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The PerformYard Blog

A practical look at building and implementing your perfect performance management process.

Our 5 Big Predictions for Performance Management in 2019

elena-koycheva-774495-unsplash-1It's that time of year again. HR events are in full swing, 'Best of' lists are hitting the internet on the daily and big ideas abound.

But which ones are worth your time?

At PerformYard, we're big believers in substance over form. We've combed through the most relevant and comprehensive HR reports to separate the fact from the clickbait and bring you the big-picture predictions that will have a tangible impact on the way you run your performance management process.

1. Automation sparks augmentation

Klaus Schwab is the founder and executive chairman of the World Economic Forum (WEF). So why is he on this list?

Though you might be tempted to think of the WEF solely in terms of high-level Davos meetups, the world-leading economic think tank became highly relevant in HR circles in 2016 after publishing their seminal paper on The Future of Jobs: Employment, Skills and Workforce Strategy for the Fourth Industrial Revolution.

For their latest follow-up, Klaus and his team at the WEF surveyed a collective of in-the-know Chief HR Officers at some of the world’s largest employers. And while many HR predictions this time of year will focus on the shiniest new tech, the WEF found that what really matters is how tech will be used. Or, more specifically, how it will be used to "vastly improve the job quality and productivity of the existing work of human employees."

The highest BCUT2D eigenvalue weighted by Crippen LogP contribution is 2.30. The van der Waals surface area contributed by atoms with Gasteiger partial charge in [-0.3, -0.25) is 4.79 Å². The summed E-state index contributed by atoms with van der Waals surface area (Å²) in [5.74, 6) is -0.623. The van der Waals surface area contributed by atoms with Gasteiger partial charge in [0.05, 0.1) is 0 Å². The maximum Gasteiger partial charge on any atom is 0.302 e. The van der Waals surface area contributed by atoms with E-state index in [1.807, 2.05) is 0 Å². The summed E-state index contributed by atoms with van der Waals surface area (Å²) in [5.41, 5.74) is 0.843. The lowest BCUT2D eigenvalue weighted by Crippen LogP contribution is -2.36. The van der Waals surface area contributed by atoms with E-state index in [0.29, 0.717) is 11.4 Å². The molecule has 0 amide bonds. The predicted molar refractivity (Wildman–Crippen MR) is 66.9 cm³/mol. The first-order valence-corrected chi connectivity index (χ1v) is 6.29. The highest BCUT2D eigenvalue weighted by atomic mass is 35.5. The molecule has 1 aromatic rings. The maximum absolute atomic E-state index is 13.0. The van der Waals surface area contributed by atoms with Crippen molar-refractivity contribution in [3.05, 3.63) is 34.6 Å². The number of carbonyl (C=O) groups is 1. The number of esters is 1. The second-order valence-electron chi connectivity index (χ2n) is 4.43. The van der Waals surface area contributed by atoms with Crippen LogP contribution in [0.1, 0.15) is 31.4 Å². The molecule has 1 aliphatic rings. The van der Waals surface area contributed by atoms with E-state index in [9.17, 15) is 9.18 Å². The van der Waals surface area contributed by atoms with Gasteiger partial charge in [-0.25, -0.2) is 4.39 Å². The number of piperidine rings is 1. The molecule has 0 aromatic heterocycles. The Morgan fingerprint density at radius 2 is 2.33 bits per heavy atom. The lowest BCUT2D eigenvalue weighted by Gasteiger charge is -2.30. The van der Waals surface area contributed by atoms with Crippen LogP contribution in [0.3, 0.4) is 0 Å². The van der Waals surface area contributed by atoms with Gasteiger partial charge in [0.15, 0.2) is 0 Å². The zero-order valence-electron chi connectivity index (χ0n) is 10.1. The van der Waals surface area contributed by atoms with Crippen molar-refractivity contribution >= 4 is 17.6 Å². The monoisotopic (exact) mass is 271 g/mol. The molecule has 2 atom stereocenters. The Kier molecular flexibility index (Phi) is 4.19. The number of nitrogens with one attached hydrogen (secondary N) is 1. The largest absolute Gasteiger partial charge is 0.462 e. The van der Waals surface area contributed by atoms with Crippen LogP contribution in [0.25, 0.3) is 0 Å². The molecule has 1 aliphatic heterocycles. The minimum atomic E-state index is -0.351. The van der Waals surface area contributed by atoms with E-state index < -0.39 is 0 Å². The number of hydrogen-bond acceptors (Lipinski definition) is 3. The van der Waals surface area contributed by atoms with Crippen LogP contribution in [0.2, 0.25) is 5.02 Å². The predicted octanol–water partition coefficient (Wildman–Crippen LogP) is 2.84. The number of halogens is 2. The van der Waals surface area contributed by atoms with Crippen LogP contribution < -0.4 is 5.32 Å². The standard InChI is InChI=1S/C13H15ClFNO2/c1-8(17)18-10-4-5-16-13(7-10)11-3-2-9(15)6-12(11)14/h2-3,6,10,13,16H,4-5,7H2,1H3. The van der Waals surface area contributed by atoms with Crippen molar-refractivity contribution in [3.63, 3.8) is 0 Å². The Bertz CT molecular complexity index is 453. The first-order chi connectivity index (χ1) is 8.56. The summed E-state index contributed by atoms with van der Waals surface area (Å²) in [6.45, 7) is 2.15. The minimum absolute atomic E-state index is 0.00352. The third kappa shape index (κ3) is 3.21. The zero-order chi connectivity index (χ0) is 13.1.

"As has been the case throughout economic history, such augmentation of existing jobs through technology is expected to create wholly new tasks — from app development to piloting drones to remotely monitoring patient health to certified care workers — opening up opportunities for an entirely new range of livelihoods for workers."

— Klaus Schwab, Founder and Executive Chairman, World Economic Forum

While the onslaught of tech means that the number of employees needed to complete certain tasks will likely decrease, it also means there will be opportunities for employees to transition into new areas of innovation, including brand new roles. Research from a 2018 Randstad survey seems to support this, with 65% of employers globally saying they believe HR tech will free up workers to focus on more knowledge-intensive tasks.

But for many employees, this won't be an easy transition. If you're considering introducing a new tool or workflow next year, use your performance management strategy to establish clear expectations about how an employee's role has shifted, identify changes in their core KPIs and, if you want to go the extra mile, give them access to the learning and development tools they'll need to stay ahead of the curve.

2. Systems of productivity

Discussion about the future of work has been marked by hype and panic — but now that there's more proof behind the argument that technology is here to "help us, not hurt us", it should be easy to figure out which tools to add to your HR tech stack, right?